The compact massing of the two-storey structure is comprised of a rectangular form with a gable roof, with two crenellated circular towers at one end and a projecting frontispiece at the other end. The roof profile with crenellated towers and chimneys behind creates a pleasing composition of forms. The symmetrical form of the structure is accented by a strong rhythm created by the pattern of large square-headed windows joined by stone stringcourses, which contribute to the visual richness of the facades.
The prominence of the building derives from the simple detailing of the well-scaled facades. They are executed in smooth red brick, with carved elements and smooth or rough-faced limestone detailing providing material, colour and textural contrast. The brick work is simply detailed, while the stonework features crenellations, carved details like the brackets at the gable buttresses by the troop door, and the inscribed panels in the upper gables which reflect the military style. The heavy base, stringcourses, and carved coping reinforce the solid, compact appearance of the building. These details should be respected. The addition of asymmetrically-located steel escape stairs on both symmetrical gable ends is a modern intervention that introduces an inappropriate material and design. The character of the building would be enhanced by addressing exit requirements in a more integrated manner which does not detract from the building.
The large round-arched windows on the gable ends and the paired windows down the sides are characteristic features indicating the large open second floor interiors. The vertical sliding sashes of the windows appear to follow precedent, but the visual richness of the traditional frame and sash profiles are greatly simplified and glazed areas are increased particularly at the transoms. Traditional wood sash with their relatively heavy members and smaller muntin subdivisions would contribute a prominent fine-scale pattern to the window openings. At the end of their life, historic research should be used to determine appropriate window replacements. The wood panel and multi-paned glazing of the entrance doors contribute to heritage character. The troop doors are contemporary metal doors devoid of visual detail and smaller than the original door openings, requiring an unsatisfactory make-up panel. At the end of their life, they should be replaced with doors sympathetic with the design of the building.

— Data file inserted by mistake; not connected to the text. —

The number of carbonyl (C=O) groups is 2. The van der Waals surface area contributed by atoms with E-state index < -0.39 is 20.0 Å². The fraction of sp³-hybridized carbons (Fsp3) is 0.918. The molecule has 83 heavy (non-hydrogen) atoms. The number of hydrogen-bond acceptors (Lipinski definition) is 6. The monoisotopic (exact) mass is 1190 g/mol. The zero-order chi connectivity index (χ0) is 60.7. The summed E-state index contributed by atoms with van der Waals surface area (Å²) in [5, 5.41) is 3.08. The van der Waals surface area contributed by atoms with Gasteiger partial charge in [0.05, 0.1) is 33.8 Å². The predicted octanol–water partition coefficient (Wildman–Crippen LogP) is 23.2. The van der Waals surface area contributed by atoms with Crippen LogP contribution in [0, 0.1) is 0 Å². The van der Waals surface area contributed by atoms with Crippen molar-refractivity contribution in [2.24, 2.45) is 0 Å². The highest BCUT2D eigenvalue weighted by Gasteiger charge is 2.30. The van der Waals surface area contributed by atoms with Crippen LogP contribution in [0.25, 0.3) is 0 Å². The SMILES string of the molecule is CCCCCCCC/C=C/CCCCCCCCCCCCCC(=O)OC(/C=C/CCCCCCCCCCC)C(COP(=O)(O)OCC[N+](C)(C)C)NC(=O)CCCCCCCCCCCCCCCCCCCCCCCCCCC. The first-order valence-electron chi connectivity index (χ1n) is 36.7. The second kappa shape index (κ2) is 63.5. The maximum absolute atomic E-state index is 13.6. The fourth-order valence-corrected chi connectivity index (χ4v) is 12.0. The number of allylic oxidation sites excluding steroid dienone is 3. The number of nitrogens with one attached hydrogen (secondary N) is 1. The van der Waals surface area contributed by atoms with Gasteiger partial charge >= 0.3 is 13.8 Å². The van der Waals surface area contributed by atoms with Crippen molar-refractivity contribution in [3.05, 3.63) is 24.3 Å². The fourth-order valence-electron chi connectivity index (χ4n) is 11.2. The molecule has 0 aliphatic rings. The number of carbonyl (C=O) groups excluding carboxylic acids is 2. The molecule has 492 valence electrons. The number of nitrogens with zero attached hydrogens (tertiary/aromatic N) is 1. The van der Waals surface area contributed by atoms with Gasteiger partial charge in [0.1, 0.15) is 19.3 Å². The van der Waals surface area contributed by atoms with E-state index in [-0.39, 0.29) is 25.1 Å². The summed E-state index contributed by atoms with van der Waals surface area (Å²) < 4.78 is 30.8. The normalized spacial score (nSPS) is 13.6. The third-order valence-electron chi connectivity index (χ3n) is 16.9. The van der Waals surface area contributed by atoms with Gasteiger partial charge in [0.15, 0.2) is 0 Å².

The armoury is characterized by the large open volume of the top floor hall, with exposed steel trusses and extensive glazing. The spatial openness and bright, well lit character of the hall should be maintained. Typical utilitarian interior finishes should be documented and respected.
The simple ground plane of either turfgrass or asphalt paving should be maintained to protect the stark relationship with the building.